So let us know how you are faring in your emergency preparedness activities, send along any questions you have, and keep those hits coming!
We learned about the extraordinary efforts of the University of Miami’s Louis Calder Memorial Library of the UM School of Medicine from Mary Moore, Chair, who posted excellent information on the DIMRC listserv about how they are communicating with and meeting the information needs of UM health professionals working in Haiti. Many thanks to Mary for the updates and the encouraging news that some of the resources provided by NN/LM and its emergency preparedness initiative (lists of print materials designated as essential for response to a disaster) were used and were found to be appropos to the situation in Haiti.
Cindy Love, at NLM’s Disaster Information Management Resource Center (DIMRC), coordinated the provision of information about which print resources would be most important to send. She recommended the “One Shelf Disaster Library” and the list of core titles chosen by the NN/LM Hospital Librarians Summit participants in the spring of 2009, among other resources from HHS and the Pan American Health Organization and others. For more information on the work of the University of Miami in response to the Haiti earthquake, see the Louis Calder Memorial Library’s site “Resources for Haiti.”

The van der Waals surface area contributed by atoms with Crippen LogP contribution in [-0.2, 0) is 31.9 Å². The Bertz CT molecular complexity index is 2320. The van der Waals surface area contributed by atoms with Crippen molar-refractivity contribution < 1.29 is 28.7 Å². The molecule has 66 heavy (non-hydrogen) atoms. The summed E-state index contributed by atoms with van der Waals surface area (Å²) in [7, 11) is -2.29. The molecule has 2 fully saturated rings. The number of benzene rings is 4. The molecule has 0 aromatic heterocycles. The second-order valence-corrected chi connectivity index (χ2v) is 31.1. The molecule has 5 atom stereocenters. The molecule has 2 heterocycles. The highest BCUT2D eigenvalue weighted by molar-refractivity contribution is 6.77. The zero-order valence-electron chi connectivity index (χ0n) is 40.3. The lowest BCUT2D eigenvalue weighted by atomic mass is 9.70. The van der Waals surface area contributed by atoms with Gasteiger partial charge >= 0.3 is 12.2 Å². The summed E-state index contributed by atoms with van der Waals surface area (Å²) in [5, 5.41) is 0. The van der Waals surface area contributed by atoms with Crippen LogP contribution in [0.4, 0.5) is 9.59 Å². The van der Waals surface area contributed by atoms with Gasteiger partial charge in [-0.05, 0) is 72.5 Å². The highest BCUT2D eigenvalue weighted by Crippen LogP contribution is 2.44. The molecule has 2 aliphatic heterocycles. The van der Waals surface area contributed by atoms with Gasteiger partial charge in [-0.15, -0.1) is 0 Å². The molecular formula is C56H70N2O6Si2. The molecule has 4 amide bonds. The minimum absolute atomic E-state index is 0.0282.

To subscribe to the Disaster Information Outreach listserv managed by the DIMRC, please see the link in the right menu bar under Core Resources. Once you’re subscribed, you can view archived messages to see the chain of communication from the listserv about providing help to Haiti.
Thanks to a newsletter I received today from Heritage Preservation, I learned about a new online, free course offering from the Northeast Document Conservation Center (NEDCC) called “Preservation 101.” The class is aimed specifically toward librarians and other caretakers of cultural resources who work in small and moderate-sized libraries or organizations. (A link to NEDCC is also located on the toolkit in the right column under “Comprehensive Disaster Plan Training,” the North East section.)
As a side note, I recommend that people sign up to be on the mailing list for Heritage Preservation if they are interested in conservation and preservation activities or current awareness ofnthe topic. The emails I receive from them are few and far-between and are always contain articles or information relevant to our interests in emergency preparedness.
The Specialized Information Services (SIS) Division of the National Library of Medicine (NLM) has released a web page containing a wealth of resources on emergency preparedness for special populations. Included on the site are links to resources for employers, law and policy, and lessons learned from past disasters.